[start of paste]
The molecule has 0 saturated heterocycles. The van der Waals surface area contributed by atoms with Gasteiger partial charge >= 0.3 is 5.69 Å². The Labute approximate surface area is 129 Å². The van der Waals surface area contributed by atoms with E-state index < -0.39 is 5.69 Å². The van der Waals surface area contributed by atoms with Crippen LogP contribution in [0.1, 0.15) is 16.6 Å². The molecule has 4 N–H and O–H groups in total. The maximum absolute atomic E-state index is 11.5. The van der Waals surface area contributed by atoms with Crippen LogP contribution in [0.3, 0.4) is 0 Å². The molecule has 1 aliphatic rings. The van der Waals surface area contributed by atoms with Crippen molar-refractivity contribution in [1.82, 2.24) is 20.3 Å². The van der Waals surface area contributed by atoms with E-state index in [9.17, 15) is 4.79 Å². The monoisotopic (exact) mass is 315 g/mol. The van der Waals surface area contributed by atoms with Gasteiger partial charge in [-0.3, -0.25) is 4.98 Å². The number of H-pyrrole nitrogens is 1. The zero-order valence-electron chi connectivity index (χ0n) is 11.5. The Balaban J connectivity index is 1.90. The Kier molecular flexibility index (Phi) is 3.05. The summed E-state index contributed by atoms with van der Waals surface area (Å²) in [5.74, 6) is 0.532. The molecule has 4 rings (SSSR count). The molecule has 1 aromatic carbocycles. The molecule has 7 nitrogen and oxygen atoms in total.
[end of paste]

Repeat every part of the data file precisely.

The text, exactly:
The molecule has 0 saturated heterocycles. The van der Waals surface area contributed by atoms with Gasteiger partial charge >= 0.3 is 5.69 Å². The Labute approximate surface area is 129 Å². The van der Waals surface area contributed by atoms with E-state index < -0.39 is 5.69 Å². The van der Waals surface area contributed by atoms with Crippen LogP contribution in [0.1, 0.15) is 16.6 Å². The molecule has 4 N–H and O–H groups in total. The maximum absolute atomic E-state index is 11.5. The van der Waals surface area contributed by atoms with Crippen LogP contribution in [0.3, 0.4) is 0 Å². The molecule has 1 aliphatic rings. The van der Waals surface area contributed by atoms with Crippen molar-refractivity contribution in [1.82, 2.24) is 20.3 Å². The van der Waals surface area contributed by atoms with E-state index in [9.17, 15) is 4.79 Å². The monoisotopic (exact) mass is 315 g/mol. The van der Waals surface area contributed by atoms with Gasteiger partial charge in [-0.3, -0.25) is 4.98 Å². The number of H-pyrrole nitrogens is 1. The zero-order valence-electron chi connectivity index (χ0n) is 11.5. The Balaban J connectivity index is 1.90. The Kier molecular flexibility index (Phi) is 3.05. The summed E-state index contributed by atoms with van der Waals surface area (Å²) in [5.74, 6) is 0.532. The molecule has 4 rings (SSSR count). The molecule has 1 aromatic carbocycles. The molecule has 7 nitrogen and oxygen atoms in total.